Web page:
|The European database of L1-HS retrotransposon insertions in humans|
|Retrotransposons, which comprises LINE, SINE and LTR-containing elements, accounts for almost half of our genome (Fig. 1). They are mobile genetics elements - also known as jumping genes - but only the L1-HS subfamily has retained the ability to jump autonomously in modern humans. Their mobilization in germline - but also some somatic tissues - contributes to human genetic diversity and to diseases, such as cancer. Additional background on L1 elements can be found here.||
| euL1db provides a curated and comprehensive summary of L1-HS insertion polymorphisms identified in healthy or pathological human samples and published in peer-reviewed journals. It will help understanding the link between L1 retrotransposon insertion polymorphisms and phenotype or disease.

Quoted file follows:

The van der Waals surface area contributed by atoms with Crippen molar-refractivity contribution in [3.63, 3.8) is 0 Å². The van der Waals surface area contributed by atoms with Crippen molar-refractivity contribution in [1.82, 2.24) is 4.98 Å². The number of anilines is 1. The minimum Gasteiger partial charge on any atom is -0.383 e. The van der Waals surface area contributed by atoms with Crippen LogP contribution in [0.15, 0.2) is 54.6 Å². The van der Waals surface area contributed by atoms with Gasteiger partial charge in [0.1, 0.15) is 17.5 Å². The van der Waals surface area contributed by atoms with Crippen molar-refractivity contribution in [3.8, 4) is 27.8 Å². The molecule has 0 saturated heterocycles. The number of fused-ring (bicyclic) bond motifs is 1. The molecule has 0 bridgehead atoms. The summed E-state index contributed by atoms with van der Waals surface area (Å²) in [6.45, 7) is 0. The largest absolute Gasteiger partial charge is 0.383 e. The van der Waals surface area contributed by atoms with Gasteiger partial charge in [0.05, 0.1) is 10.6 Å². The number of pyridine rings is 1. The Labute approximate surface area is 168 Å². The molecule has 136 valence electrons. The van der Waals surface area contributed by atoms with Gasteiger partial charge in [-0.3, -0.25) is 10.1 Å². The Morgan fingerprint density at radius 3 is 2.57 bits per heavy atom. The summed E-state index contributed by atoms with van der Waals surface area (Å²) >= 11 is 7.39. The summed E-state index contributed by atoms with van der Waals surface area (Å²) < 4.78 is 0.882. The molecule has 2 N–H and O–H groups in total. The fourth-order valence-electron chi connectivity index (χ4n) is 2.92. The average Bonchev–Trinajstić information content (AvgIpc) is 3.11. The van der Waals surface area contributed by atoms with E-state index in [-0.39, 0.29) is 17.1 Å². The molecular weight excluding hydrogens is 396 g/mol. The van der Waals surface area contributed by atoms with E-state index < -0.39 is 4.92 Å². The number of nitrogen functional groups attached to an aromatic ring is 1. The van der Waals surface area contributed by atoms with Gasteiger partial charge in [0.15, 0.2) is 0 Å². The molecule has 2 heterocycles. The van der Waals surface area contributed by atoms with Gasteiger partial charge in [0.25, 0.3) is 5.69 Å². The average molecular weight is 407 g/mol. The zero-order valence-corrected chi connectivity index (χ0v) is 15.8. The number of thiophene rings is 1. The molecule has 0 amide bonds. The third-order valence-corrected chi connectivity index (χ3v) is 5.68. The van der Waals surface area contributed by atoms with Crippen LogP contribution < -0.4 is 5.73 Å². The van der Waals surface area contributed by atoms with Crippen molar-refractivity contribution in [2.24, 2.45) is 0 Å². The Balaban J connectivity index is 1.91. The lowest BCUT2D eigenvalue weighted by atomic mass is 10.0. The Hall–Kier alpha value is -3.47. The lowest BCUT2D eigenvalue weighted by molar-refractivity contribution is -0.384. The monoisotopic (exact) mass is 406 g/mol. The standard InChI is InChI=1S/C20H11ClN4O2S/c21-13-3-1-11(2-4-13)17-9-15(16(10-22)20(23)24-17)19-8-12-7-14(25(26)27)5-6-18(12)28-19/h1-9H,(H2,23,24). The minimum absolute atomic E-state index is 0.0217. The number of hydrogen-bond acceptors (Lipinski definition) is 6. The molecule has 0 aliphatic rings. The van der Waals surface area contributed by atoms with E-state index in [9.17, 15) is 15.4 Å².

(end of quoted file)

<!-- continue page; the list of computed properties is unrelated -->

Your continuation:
|There are many ways to interrogate euL1db. You could start with these examples of euL1db use, or by reading the help or FAQ sections. If you are eager to try euL1db, why not to start by finding if your favorite gene contains known L1 insertion polymorphisms, by clicking here?||
Figure 1 - Proportion of L1-HS elements in the human reference genome.
L1-HS represents ~3.3 Mb of the reference genome (~0.1%), but each individual has additional L1-HS copies not present in the reference genome (non-reference L1 copies), which contribute to our genetic diversity. On the average, two human individual genomes differ at 285 sites with respect to L1 insertion presence or absence (Ewing et al. 2010).